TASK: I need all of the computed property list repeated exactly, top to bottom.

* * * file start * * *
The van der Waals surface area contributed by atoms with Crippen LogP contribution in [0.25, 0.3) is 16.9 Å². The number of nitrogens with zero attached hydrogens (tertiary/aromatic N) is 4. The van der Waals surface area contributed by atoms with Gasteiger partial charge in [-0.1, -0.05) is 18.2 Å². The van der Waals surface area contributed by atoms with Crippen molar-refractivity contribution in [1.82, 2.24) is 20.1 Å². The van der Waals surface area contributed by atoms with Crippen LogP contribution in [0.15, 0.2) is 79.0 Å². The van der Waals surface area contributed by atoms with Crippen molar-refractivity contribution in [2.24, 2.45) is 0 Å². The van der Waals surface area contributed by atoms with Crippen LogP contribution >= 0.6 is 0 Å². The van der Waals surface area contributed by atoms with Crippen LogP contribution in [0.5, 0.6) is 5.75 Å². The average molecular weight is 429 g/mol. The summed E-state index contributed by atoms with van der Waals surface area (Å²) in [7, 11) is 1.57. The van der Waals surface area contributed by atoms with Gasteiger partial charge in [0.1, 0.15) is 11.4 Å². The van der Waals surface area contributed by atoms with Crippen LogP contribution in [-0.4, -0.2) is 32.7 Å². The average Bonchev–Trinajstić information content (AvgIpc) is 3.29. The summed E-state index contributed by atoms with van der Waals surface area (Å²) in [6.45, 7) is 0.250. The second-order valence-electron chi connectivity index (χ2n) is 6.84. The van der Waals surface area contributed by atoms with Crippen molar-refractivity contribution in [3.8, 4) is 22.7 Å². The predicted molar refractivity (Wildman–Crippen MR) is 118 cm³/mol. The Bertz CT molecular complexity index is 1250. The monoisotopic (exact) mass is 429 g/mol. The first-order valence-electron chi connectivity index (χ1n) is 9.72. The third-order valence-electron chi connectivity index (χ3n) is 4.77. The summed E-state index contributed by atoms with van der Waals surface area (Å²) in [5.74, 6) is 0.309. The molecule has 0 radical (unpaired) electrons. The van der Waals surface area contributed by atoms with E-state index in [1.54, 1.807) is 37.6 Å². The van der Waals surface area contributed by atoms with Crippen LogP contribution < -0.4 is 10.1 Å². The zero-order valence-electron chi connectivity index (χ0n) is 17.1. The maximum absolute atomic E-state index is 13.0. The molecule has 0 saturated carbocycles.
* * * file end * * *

The van der Waals surface area contributed by atoms with Crippen LogP contribution in [0.25, 0.3) is 16.9 Å². The number of nitrogens with zero attached hydrogens (tertiary/aromatic N) is 4. The van der Waals surface area contributed by atoms with Gasteiger partial charge in [-0.1, -0.05) is 18.2 Å². The van der Waals surface area contributed by atoms with Crippen molar-refractivity contribution in [1.82, 2.24) is 20.1 Å². The van der Waals surface area contributed by atoms with Crippen LogP contribution in [0.15, 0.2) is 79.0 Å². The van der Waals surface area contributed by atoms with Crippen molar-refractivity contribution in [2.24, 2.45) is 0 Å². The van der Waals surface area contributed by atoms with Crippen LogP contribution >= 0.6 is 0 Å². The van der Waals surface area contributed by atoms with Crippen LogP contribution in [0.5, 0.6) is 5.75 Å². The average molecular weight is 429 g/mol. The summed E-state index contributed by atoms with van der Waals surface area (Å²) in [7, 11) is 1.57. The van der Waals surface area contributed by atoms with Gasteiger partial charge in [0.1, 0.15) is 11.4 Å². The van der Waals surface area contributed by atoms with Crippen LogP contribution in [-0.4, -0.2) is 32.7 Å². The average Bonchev–Trinajstić information content (AvgIpc) is 3.29. The summed E-state index contributed by atoms with van der Waals surface area (Å²) in [6.45, 7) is 0.250. The second-order valence-electron chi connectivity index (χ2n) is 6.84. The van der Waals surface area contributed by atoms with Crippen molar-refractivity contribution in [3.8, 4) is 22.7 Å². The predicted molar refractivity (Wildman–Crippen MR) is 118 cm³/mol. The Bertz CT molecular complexity index is 1250. The monoisotopic (exact) mass is 429 g/mol. The first-order valence-electron chi connectivity index (χ1n) is 9.72. The third-order valence-electron chi connectivity index (χ3n) is 4.77. The summed E-state index contributed by atoms with van der Waals surface area (Å²) in [5.74, 6) is 0.309. The molecule has 0 radical (unpaired) electrons. The van der Waals surface area contributed by atoms with E-state index in [1.54, 1.807) is 37.6 Å². The van der Waals surface area contributed by atoms with Crippen LogP contribution < -0.4 is 10.1 Å². The zero-order valence-electron chi connectivity index (χ0n) is 17.1. The maximum absolute atomic E-state index is 13.0. The molecule has 0 saturated carbocycles.